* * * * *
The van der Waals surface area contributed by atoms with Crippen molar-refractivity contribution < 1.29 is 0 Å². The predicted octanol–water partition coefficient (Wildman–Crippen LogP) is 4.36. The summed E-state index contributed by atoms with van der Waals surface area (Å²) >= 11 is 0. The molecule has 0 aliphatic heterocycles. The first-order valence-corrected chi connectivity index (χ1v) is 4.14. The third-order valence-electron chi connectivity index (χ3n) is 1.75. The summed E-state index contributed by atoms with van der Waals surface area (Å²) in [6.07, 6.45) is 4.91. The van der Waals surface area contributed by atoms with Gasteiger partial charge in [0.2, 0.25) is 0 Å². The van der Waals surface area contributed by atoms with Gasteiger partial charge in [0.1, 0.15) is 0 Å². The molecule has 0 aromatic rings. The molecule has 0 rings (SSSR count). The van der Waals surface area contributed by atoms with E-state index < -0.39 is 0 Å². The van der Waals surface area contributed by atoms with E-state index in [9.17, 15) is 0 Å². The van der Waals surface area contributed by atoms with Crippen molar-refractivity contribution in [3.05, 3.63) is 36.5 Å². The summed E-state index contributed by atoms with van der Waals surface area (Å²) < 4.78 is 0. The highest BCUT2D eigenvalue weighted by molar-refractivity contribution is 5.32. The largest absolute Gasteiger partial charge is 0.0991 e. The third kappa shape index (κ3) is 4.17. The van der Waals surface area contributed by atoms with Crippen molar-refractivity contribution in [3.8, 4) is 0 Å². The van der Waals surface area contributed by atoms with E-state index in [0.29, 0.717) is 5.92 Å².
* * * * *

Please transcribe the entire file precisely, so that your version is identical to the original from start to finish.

The van der Waals surface area contributed by atoms with Crippen molar-refractivity contribution < 1.29 is 0 Å². The predicted octanol–water partition coefficient (Wildman–Crippen LogP) is 4.36. The summed E-state index contributed by atoms with van der Waals surface area (Å²) >= 11 is 0. The molecule has 0 aliphatic heterocycles. The first-order valence-corrected chi connectivity index (χ1v) is 4.14. The third-order valence-electron chi connectivity index (χ3n) is 1.75. The summed E-state index contributed by atoms with van der Waals surface area (Å²) in [6.07, 6.45) is 4.91. The van der Waals surface area contributed by atoms with Gasteiger partial charge in [0.2, 0.25) is 0 Å². The van der Waals surface area contributed by atoms with Gasteiger partial charge in [0.1, 0.15) is 0 Å². The molecule has 0 aromatic rings. The molecule has 0 rings (SSSR count). The van der Waals surface area contributed by atoms with E-state index < -0.39 is 0 Å². The van der Waals surface area contributed by atoms with E-state index in [9.17, 15) is 0 Å². The van der Waals surface area contributed by atoms with Crippen molar-refractivity contribution in [3.05, 3.63) is 36.5 Å². The summed E-state index contributed by atoms with van der Waals surface area (Å²) < 4.78 is 0. The highest BCUT2D eigenvalue weighted by molar-refractivity contribution is 5.32. The largest absolute Gasteiger partial charge is 0.0991 e. The third kappa shape index (κ3) is 4.17. The van der Waals surface area contributed by atoms with Crippen molar-refractivity contribution in [3.8, 4) is 0 Å². The van der Waals surface area contributed by atoms with E-state index in [0.29, 0.717) is 5.92 Å².